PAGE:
When Van Gerwen beat Raymond van Barneveld in the quarter-finals, Barney was beyond depressed. It had been a thrilling match of the highest quality, and Van Barneveld had chances to win but couldn’t take them. He said that he wasn’t interested in the adulation that came with having taken part in one of the best matches this tournament has ever seen. And it has seen plenty. “Losing in the quarter-finals, it is nothing. Losing in the semi-finals, it is nothing. Losing in the final, it is nothing. The only thing that matters is winning, and I haven’t done that.” Don’t let anybody tell you that these men are not competitors.
Barney was back at home in Holland but here was Cross facing the greatest darts player the world has ever seen, with almost everybody in the crowd willing Taylor to achieve a fairytale ending to his extraordinary career. The atmosphere was electric but no matter how hard the crowd tried, they were unable to lift The Power to one more improbable triumph. Taylor was magnanimous in defeat, acknowledging that, at 57 years of age, he could no longer find it within himself to compete against the new young guns on the circuit.
Cross’s rise is similar in many ways to that achieved by Jon Rahm, the Spaniard who in little more than 18 months has come from nowhere to become the world’s fourth-ranked player. Would anybody bet against either of these individuals finishing 2018 as the top-ranked individuals in their chosen professions?
Here is another thing. When was the last time that you turned up for a golf tournament and were approached by touts willing to pay over the odds to relieve you of your tickets? Never, I would suggest. But there they were outside Alexandra Palace. Supply and demand – it is all about supply and demand. And when it comes to the PDC world championship, demand far outstrips supply. When you have experienced the unique atmosphere, it is not difficult to understand why this would be. There is no sporting theatre like it anywhere on earth.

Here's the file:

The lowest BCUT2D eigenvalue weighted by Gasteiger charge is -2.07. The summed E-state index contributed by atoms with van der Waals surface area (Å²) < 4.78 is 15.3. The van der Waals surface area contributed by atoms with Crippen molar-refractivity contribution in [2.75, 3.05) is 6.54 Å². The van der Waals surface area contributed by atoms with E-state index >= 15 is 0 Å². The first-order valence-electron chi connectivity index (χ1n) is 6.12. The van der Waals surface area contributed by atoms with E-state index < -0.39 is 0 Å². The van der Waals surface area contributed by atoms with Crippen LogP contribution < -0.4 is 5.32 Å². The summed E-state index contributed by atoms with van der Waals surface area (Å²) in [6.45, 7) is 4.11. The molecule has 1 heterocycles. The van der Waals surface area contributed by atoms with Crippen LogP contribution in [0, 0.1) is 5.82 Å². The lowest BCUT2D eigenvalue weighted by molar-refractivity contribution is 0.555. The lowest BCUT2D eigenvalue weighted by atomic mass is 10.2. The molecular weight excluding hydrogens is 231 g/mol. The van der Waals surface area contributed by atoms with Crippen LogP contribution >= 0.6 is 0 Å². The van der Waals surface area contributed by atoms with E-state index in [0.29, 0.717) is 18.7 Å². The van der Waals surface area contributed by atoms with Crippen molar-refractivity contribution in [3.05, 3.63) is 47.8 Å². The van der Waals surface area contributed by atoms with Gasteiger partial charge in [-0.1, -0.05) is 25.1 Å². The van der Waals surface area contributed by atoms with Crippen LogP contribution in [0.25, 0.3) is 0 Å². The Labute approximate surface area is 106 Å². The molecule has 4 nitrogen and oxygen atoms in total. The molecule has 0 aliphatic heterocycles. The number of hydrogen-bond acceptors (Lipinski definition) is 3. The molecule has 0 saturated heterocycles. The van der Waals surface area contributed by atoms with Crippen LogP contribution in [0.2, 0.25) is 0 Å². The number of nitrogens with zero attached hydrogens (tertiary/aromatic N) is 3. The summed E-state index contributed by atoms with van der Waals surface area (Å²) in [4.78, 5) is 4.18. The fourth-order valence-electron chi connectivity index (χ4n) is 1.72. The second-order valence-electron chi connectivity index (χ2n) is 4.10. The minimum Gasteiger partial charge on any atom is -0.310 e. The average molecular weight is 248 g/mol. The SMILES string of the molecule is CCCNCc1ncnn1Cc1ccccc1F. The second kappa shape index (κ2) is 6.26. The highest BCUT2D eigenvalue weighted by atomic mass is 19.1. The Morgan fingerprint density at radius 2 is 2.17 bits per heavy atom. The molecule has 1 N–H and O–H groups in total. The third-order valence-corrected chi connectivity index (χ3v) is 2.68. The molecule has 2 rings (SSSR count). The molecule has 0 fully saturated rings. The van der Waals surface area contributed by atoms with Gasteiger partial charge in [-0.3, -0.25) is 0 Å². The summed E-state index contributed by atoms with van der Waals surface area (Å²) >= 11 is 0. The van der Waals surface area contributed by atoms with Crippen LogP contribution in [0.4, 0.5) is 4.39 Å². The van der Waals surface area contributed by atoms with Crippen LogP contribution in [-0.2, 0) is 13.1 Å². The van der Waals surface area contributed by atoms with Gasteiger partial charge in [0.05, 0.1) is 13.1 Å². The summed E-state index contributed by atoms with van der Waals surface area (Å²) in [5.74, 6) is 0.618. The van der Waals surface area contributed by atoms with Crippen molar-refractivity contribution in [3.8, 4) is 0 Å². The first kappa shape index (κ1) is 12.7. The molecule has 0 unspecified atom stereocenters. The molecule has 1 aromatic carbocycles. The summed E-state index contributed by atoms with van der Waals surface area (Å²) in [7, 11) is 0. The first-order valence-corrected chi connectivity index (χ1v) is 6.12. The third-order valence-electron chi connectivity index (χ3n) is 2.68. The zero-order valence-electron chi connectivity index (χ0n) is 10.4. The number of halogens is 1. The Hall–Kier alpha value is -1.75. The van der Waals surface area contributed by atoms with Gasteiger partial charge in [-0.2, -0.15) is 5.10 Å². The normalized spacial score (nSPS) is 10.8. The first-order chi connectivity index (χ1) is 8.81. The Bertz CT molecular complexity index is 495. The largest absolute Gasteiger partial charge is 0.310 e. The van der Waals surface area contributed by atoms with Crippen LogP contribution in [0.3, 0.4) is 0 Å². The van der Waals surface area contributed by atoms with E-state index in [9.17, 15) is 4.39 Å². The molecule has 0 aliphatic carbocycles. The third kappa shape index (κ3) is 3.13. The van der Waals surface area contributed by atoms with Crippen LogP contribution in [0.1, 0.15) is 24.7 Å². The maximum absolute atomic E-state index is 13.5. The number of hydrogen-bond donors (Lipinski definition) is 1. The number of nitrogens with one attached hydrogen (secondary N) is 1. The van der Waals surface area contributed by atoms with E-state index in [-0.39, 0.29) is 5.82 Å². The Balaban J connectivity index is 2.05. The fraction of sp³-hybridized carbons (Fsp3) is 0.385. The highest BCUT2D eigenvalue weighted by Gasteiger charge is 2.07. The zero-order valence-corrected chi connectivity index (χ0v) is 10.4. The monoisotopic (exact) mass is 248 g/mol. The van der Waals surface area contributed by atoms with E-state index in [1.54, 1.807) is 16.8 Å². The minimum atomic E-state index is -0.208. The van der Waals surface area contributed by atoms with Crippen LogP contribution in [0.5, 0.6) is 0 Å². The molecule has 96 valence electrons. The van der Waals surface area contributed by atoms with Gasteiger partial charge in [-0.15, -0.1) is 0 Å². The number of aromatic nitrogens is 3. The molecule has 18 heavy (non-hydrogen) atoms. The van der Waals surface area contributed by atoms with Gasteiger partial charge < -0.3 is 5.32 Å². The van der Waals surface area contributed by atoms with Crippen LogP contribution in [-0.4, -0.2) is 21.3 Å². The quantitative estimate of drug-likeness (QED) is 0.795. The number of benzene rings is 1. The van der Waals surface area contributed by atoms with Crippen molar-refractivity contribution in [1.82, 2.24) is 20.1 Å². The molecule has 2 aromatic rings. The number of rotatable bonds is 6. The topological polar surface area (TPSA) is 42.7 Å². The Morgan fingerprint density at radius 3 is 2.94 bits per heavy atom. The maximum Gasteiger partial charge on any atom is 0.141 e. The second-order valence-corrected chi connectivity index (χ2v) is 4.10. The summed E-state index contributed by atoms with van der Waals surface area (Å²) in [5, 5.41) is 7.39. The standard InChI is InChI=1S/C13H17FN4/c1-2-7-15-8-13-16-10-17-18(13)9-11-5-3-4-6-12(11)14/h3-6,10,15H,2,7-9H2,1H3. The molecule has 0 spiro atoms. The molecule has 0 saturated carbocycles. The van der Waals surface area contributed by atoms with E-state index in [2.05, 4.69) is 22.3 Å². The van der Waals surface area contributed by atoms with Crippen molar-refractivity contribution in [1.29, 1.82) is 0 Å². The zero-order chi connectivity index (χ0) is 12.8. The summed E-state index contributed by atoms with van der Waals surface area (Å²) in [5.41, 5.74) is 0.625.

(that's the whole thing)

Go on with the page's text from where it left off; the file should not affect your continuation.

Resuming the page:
The argument about darts’ status as a sport will rage on but, frankly, who gives a damn? How can you possibly criticise an event at which tickets for every session are sold out so quickly? 70,000 tickets for this event were snapped up within two days of going on sale – incredibly, 25% of them to people from Germany. To put that in perspective, they had to pay for flights and they pumped money into the local economy through stays in hotels and guesthouses, they spent money in restaurants and pubs, and they almost certainly took advantage of the sales in the stores in London.
This is more than a sporting event. It has become a global phenomenon. More than 100 media outlets were present for the final, from Sky Sports, who did such a magnificent job of televising it, to TalkSport, to national and regional newspapers and websites from around Britain, Germany, Holland, Australia, Canada and beyond. This incredible growth has happened in less than 10 years and offers a shining example to other sports, including golf, as to how a flagship event should be staged.
How can you poke fun at those who turn up to watch with only one target in mind – to enjoy themselves. Lest we forget, sport is meant to be fun. And nobody has more of that than those involved in and around this magnificent tungsten festival.
It has been a privilege and a pleasure to be part of it.